(i) For The performance of a contract to which the data subject is a party; or

    (ii) In order to take steps at the request of the data subject prior to entering into a contract;

    (iii) In order to comply with a legal obligation (other than that imposed by contract); or

    (iv) To protect the vital interests of the data subject;

    (v) For the administration of justice; or

    (vi) For the performance of a function conferred on by or under other laws

    Pursuant to Section 6(3) of the PDPA, personal data shall not be processed unless:-

    (i) The personal data is processed for a lawful purpose directly related to an activity of the data user;

    (ii) the processing of the personal data is necessary for or directly related to that purpose; and

    (iii) the personal data is adequate but not excessive in relation to that purpose.

    The data subject has to be aware amongst other things, the types, the purposes for which the personal data is collected, the source of the personal data, the rights of the data subject and how to exercise the said rights as well as the class of third parties to whom the data user discloses or may disclose the personal data. The PDPA does not specify the level or form of consent that must be obtained. Regulation 3(1) of the Personal Data Protection Regulations 2013 does however stipulate that the consent shall be obtained from the data subject in relation to the processing of personal data in any form that such consent can be recorded and maintained properly by the data user. This would mean that consent may vary not only from case to case but also between implied and explicit insofar as processing of sensitive personal data is concerned.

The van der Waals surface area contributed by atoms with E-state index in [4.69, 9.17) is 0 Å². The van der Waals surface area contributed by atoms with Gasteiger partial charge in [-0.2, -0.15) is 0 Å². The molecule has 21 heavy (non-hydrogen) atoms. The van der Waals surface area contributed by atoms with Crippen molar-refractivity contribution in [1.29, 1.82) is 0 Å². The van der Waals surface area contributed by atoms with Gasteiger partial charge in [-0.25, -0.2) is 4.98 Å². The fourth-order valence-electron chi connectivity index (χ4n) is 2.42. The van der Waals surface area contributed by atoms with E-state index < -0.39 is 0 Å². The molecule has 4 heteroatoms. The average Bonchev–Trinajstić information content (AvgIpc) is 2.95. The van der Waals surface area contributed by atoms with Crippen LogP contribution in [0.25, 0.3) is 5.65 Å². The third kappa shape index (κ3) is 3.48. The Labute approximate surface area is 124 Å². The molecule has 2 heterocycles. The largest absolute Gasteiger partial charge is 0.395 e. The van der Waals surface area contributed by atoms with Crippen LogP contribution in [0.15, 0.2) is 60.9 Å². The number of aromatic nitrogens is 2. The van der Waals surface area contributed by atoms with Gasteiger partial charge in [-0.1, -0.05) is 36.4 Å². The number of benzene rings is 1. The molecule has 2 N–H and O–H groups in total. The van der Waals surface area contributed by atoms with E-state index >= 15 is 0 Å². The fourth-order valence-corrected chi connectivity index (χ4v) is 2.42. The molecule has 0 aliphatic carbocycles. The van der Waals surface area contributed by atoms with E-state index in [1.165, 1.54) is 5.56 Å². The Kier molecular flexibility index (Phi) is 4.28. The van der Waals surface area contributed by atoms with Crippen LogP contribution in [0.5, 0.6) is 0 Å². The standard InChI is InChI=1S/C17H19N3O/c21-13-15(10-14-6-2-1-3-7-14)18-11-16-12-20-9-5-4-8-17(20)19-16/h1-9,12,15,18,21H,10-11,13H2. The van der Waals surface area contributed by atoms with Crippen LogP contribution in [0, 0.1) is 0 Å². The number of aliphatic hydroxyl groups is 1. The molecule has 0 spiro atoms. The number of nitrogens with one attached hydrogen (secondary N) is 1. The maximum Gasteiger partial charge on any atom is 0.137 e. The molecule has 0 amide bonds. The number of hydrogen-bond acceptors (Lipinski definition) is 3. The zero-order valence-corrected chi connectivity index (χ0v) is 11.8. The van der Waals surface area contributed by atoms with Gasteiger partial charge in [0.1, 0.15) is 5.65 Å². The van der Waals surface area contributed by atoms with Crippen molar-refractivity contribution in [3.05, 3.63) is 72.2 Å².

Hence, the key test will be the ability to demonstrate that consent exists or being given by the data subject. In this context, it is important for data users to ensure that a data subject is fully aware of and understands the purposes for which his/her data are being processed. Consent can be understood to have been given when individuals do not object and instead volunteer their personal data after the purposes of processing are clearly explained.

    A clear explanation by trained staff of the data user is therefore necessary to prove that consent has been obtained from the data subject after him/her being explained the purposes of processing his/her data.

  6. What special requirements, if any, are required for processing sensitive PII? Are there any categories of PII that are prohibited from collection?

    The conditions for processing sensitive personal data are listed in Section 40(1) of the PDPA:

    (a) The data subject has given his explicit consent to the processing of those personal data;

    (b) processing is necessary:-

    (i) For the purposes of exercising any rights or obligations which are conferred or imposed by law on the data user in connection with employment;

    (ii) to protect the vital interests of the data subject or of another person where (A) consent cannot be given by or on behalf of the data subject; or (B) the data user cannot reasonably be expected to obtain the consent of the data subject;

    (iii) in order to protect the vital interests of another person, in a case where consent by or on behalf of the data subject has been unreasonably withheld;

    (iv) for medical purposes and is undertaken by-

    (A) a healthcare professional; or

    (B) a person who in the circumstances owes a duty of confidentiality which is equivalent to that which would arise if that person were a healthcare professional;